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Jim Alfredson
Yankee Gathering XIV

By Andrew J. Pinard

This is a condensed review. The full article premiered
in Magicol No. 185, September 2013.

The invitations went out and almost two hundred showed up. On November 8-10, 2012, the New England Magic Collectors Association held its biennial event, The Yankee Gathering, at the Doubletree Hotel in Westborough, MA. This year’s guest of honor was editor, author and collector, Jim Alfredson.

After the wine and cheese reception, attendees filed into the ballroom for the first talk. Outgoing President of NEMCA David Haversat welcomed everyone and formally opened the proceedings, introducing our emcee for the event Tom Ewing. While the scheduled talk was unfortunately cancelled at the last minute, George and Sandy Daily filled in with a wonderful talk, reading and slideshow featuring Thomas Chew Worthington III, Baltimore magic collector, historian and friend of Howard Thurston who was the founder of the Demons Club (of which Thurston was a member) and Society of Osiris (which continues to this day).

Following the presentation (and also on short notice), I gave a short introduction and slide-show on the history of Troublewit as an introduction for Leland Faulkner who presented his remarkable “Paper Man” act. This performance, featuring a masked character who performed Troublewit to music, was utterly charming.

There was one final event on Thursday evening. At midnight, I moderated an informal panel discussion on “Capturing Magic: Becoming a magic author”. We had 37 attendees including many notable magic authors and researchers who participated in the discussion which lasted over an hour.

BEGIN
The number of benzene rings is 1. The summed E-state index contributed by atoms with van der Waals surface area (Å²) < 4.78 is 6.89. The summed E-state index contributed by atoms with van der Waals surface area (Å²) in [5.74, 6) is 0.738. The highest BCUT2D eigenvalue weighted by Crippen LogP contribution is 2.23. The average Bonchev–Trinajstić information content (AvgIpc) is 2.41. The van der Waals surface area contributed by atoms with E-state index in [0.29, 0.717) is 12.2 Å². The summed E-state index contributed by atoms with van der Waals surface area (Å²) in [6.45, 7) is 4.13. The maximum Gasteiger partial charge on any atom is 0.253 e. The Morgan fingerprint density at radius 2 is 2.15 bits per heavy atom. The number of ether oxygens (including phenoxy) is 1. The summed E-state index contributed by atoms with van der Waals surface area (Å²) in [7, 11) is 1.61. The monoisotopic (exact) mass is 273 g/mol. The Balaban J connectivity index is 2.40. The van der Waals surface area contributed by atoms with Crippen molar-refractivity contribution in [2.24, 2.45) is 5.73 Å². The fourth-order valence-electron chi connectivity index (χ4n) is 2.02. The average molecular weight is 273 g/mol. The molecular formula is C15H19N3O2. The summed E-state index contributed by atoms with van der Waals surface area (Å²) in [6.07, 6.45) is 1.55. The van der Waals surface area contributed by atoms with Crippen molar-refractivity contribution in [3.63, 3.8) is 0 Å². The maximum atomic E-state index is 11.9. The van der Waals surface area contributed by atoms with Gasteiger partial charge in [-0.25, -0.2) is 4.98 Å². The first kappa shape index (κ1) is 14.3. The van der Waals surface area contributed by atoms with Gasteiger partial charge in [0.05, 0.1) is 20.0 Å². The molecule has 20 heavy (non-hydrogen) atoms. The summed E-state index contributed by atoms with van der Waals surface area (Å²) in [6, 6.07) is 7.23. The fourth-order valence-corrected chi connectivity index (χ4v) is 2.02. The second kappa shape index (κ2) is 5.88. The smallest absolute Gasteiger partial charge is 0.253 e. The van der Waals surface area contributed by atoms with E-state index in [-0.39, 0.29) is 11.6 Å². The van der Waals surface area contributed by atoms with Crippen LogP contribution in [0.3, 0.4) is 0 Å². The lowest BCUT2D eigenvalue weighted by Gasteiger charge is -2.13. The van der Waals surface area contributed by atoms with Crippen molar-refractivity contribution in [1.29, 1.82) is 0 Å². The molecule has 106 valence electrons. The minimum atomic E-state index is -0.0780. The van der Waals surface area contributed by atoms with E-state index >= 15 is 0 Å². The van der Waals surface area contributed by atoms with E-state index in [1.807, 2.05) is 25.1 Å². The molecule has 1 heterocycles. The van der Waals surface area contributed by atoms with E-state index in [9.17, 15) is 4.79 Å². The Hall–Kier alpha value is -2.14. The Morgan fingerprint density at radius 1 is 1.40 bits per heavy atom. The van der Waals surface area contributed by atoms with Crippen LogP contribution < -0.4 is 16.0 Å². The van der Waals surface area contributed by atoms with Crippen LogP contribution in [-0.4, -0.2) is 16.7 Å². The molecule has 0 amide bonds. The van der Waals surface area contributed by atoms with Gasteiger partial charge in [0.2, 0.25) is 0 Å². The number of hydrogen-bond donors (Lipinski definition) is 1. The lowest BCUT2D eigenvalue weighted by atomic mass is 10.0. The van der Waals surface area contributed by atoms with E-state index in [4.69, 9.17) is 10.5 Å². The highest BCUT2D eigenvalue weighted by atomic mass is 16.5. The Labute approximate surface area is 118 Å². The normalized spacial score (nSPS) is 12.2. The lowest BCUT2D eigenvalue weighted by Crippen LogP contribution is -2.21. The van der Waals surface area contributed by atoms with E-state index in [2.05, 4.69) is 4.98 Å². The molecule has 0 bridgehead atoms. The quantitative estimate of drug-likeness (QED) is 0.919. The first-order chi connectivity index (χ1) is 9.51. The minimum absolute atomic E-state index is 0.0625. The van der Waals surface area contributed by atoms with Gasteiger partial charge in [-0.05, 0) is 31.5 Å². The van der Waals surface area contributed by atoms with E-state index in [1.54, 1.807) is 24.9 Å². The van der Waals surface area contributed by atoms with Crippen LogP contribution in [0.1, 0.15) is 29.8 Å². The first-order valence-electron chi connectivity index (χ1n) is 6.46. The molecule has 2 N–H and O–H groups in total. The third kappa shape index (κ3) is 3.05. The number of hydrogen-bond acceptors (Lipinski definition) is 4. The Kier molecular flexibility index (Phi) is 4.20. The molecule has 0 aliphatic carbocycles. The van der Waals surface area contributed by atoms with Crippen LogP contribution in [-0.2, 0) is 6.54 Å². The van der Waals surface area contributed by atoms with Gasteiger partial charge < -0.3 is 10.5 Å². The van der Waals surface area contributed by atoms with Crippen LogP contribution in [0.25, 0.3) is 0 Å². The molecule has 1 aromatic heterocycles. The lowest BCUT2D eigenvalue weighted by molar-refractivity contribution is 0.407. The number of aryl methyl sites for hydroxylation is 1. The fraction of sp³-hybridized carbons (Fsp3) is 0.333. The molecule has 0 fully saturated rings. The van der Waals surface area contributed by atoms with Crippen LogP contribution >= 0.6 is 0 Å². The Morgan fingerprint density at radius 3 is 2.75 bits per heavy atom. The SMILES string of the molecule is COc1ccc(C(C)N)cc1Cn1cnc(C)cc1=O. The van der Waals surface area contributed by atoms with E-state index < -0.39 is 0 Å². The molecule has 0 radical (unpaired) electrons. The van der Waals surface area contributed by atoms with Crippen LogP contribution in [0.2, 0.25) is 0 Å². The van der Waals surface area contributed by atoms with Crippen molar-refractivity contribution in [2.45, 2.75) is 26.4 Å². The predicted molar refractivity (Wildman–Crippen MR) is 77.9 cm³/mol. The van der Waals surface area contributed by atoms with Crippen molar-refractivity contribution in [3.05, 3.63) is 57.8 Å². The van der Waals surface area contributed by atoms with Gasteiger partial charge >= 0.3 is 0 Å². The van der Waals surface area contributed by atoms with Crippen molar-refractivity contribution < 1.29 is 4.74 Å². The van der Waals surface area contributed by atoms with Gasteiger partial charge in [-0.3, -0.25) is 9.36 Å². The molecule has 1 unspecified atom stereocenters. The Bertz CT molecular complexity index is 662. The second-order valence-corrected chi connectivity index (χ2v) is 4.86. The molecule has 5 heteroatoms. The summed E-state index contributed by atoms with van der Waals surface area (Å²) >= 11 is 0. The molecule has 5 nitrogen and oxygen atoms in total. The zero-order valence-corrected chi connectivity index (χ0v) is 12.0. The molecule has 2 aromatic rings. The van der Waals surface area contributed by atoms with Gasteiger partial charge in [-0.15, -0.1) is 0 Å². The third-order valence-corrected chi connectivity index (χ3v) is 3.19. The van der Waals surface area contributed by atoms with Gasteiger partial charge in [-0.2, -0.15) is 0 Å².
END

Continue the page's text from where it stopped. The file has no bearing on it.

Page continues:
Tom Ewing auctioning a Houdini piece

One highlight for me was the Thurston exhibit curated by Rory Feldman (with help from Pat Colby). The display filled approximately a third of the room and dominated the space. From floor to ceiling the exhibit featured costumes, paper, posters, props, scenery and illusions all seemingly rolled off the stage from the Thurston Show. The colors of the costumes and scenery, the wear and tear on the props, the staging of the exhibit all contributed to a breath-taking sensation of walking back in time to join the cast and crew of the Thurston company. The scale of the display was incredible, but the attention to detail truly was inspiring.

Friday evening brought on two talks. The first was by Bill Spooner whose talk “Inexhaustible Vessels in Ancient and Modern Times” presented a chronological history of the humble lota bowl as well as describing other related methods for presenting the endless production of liquid. Tom Ewing followed with a detailed presentation on Marshall the Mystic, a Philadelphia area chiropractor and health-food specialist of the early 1900s who, prior to his life as a pioneer in healthcare, was a contemporary of W.C. Fields.

Then on to the Friday night entertainment! Perennial Gathering favorite Johnny Fox presented Cups and Balls, sword swallowing (“what else?”) and “Shooting the Cracker” in which Johnny and his assistant, Andrea Adam, performed their version in front of the iconic “KAR-MI: Swallows A Loaded Gun Barrel” poster.

Johnny Fox and Andrea Adam performing Shooting a Cracker